So, yes, not long after smugly declaring that I'd only had two re-posts in the last 598 straight days of posting, I'm re-posting.
That's because, having endured an absolutely dreadful day at work yesterday, I have decided to take the day off from writing.
What's that? Fine. I'll refund your money. Send me your address and I'll be right over with it.
Enjoy, my friends: from July of 2008, when the whites were whiter; the grass was, well, growing; and I had been, apparently, sniffing glue.
Corporate America and I are like this, implying, of course, that we are tight. So tight, as a matter of fact, that I’ve fully adapted to the Cube Farm. It was in my best interest really; and the small facial tic that I’ve developed as a result hardly bothers me at all anymore.
Do you work in a cube? If you don’t, why not? All the cool kids are doing it!
Working in a Cube Farm is a learning experience and, in many instances, can be used to your advantage (although you may not see this at first).
For example, there’s bodily functions. Why be confined to the wheezing, coughing, and farting of friends and family when you could also be listening to your co-workers? Delightful! Advantage? Don’t forget how well this will play into your plans to sneak in a three-day weekend by calling in Monday – after all, everyone knows that Eugene over there has been sneezing mess all week. Perhaps you caught his cold? Wink-wink!
The half-walls and no-door aspect of the Cube Farm lends itself nicely to overhearing all kinds of conversations as well. You can’t help but hear things if they won’t take it down the hall to the closet-sized office meant for “personal calls”.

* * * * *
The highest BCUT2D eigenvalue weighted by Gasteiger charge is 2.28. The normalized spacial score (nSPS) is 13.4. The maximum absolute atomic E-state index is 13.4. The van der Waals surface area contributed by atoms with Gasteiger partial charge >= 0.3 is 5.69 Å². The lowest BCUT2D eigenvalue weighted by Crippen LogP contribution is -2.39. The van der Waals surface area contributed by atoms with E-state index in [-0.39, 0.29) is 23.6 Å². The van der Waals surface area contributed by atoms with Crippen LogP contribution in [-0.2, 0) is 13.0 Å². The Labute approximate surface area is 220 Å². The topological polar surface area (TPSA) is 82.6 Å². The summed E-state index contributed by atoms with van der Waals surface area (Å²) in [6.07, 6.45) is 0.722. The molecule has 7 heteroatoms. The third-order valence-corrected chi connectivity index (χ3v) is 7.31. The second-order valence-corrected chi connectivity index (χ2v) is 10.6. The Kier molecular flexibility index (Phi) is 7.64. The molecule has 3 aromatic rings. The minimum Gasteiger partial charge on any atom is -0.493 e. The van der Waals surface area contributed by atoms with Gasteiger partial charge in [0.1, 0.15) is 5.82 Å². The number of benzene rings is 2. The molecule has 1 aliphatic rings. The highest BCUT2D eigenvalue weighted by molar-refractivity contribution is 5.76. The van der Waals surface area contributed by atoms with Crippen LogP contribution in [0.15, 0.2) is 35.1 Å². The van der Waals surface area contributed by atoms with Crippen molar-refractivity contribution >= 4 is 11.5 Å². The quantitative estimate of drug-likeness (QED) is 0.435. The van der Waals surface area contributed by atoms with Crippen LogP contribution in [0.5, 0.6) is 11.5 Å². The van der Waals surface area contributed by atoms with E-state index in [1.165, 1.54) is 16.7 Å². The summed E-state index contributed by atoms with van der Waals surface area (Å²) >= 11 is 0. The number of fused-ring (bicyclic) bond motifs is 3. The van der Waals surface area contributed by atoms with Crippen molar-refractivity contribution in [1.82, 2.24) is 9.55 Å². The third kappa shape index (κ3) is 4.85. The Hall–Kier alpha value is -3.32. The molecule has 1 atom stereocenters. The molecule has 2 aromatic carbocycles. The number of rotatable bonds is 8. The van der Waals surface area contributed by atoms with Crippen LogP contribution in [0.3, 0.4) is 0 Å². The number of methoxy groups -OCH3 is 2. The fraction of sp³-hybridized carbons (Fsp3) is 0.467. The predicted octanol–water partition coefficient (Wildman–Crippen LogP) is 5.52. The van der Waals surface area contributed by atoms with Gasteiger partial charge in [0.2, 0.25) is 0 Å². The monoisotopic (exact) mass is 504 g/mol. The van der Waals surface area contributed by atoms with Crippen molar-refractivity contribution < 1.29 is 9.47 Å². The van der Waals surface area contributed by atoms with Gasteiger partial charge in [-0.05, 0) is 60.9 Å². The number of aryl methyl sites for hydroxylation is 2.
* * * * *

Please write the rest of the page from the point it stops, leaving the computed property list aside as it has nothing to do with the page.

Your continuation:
The woman just over your cube wall has a new boyfriend. Let’s listen in, shall we?
“John, I really can’t…. You know I sit in a cube…. Well of course I do…. You know I do… I can’t… What? Hee hee, well maybe tonight… Hee hee. No, baby, I can’t… I told you I sit in a cube… OK! Well, maybe just a little bit…” You clear your throat in a “hey! I’m over here” kind of way, but it’s too late. In hushed tones that you have to strain to hear – absolutely strain to hear! – comes the sound of your co-worker whispering sexual promises to be carried out later. Whoo-hoo! The lunch room is going to be awkward today!
Not sure if there’s a real advantage to that one, but it adds a dimension to setting up meetings and filing that wasn’t there before. Thanks, Horny Co-Worker!
And don’t forget the Newbie, the Guy Fresh Out of College. Feign allergies to khaki if you must, but try not to sit next to this guy. This person believes that a.) college was the hardest thing he’ll ever be asked to do; b.) he’s “made it”, just by getting a job, and c.) work is just like what he’s seen on TV, i.e., that arriving at 9:00 and going for coffee at 10:00, having lunch from 11:30 to 1:00 and leaving early is not only acceptable but commonplace. This is the same kind of guy that comes in to work wearing the same thing he was wearing yesterday (and looking like he might’ve slept in his car), leaves his cell phone on “ring” all day and tosses wadded paper over the cubicle walls, just to see what happens. He’ll be arranging a Happy Hour later – right after he gets back from lunch. Don’t forget! You’re invited!
Advantage of sitting near Newbie? He’s a good reminder of why going to bed at 2:00 a.m. on a “work night” is a bad idea – and why keeping a fresh shirt and maybe a toothbrush at your desk is a good one.
The cubes make me wonder what living in a cave must’ve been like. They’re much better lit than caves, and there are flushing toilets, of course; but in some ways we’re not that far removed from those old days. The close quarters and the length of the work day – we spend more daylight hours at work than we do with our families, time with people who are not our families but who often become as close as family.
Do you suppose that the cavemen and women also turned a blind eye/deaf ear - as we must, and do - to the tears, the gas, the disagreements?
I suspect they did.
We’ve come so far, haven’t we?